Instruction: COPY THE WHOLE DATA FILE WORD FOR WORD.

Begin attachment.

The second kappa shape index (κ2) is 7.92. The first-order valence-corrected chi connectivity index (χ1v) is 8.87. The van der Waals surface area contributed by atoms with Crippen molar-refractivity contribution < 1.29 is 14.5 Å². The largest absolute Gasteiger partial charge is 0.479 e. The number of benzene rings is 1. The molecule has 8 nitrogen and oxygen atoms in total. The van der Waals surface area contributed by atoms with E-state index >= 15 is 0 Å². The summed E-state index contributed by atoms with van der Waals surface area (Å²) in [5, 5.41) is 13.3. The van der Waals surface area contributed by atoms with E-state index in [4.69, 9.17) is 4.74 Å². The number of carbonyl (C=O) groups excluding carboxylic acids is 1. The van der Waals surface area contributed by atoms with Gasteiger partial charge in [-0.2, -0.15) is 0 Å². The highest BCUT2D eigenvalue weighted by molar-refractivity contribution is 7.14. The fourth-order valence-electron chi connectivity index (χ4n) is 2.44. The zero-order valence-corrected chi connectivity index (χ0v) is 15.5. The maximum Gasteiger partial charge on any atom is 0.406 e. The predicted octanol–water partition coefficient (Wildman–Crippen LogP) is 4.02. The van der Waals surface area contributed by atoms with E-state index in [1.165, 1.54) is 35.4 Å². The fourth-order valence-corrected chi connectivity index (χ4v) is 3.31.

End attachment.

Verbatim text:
The second kappa shape index (κ2) is 7.92. The first-order valence-corrected chi connectivity index (χ1v) is 8.87. The van der Waals surface area contributed by atoms with Crippen molar-refractivity contribution < 1.29 is 14.5 Å². The largest absolute Gasteiger partial charge is 0.479 e. The number of benzene rings is 1. The molecule has 8 nitrogen and oxygen atoms in total. The van der Waals surface area contributed by atoms with E-state index >= 15 is 0 Å². The summed E-state index contributed by atoms with van der Waals surface area (Å²) in [5, 5.41) is 13.3. The van der Waals surface area contributed by atoms with E-state index in [4.69, 9.17) is 4.74 Å². The number of carbonyl (C=O) groups excluding carboxylic acids is 1. The van der Waals surface area contributed by atoms with Gasteiger partial charge in [-0.2, -0.15) is 0 Å². The highest BCUT2D eigenvalue weighted by molar-refractivity contribution is 7.14. The fourth-order valence-electron chi connectivity index (χ4n) is 2.44. The zero-order valence-corrected chi connectivity index (χ0v) is 15.5. The maximum Gasteiger partial charge on any atom is 0.406 e. The predicted octanol–water partition coefficient (Wildman–Crippen LogP) is 4.02. The van der Waals surface area contributed by atoms with E-state index in [1.165, 1.54) is 35.4 Å². The fourth-order valence-corrected chi connectivity index (χ4v) is 3.31.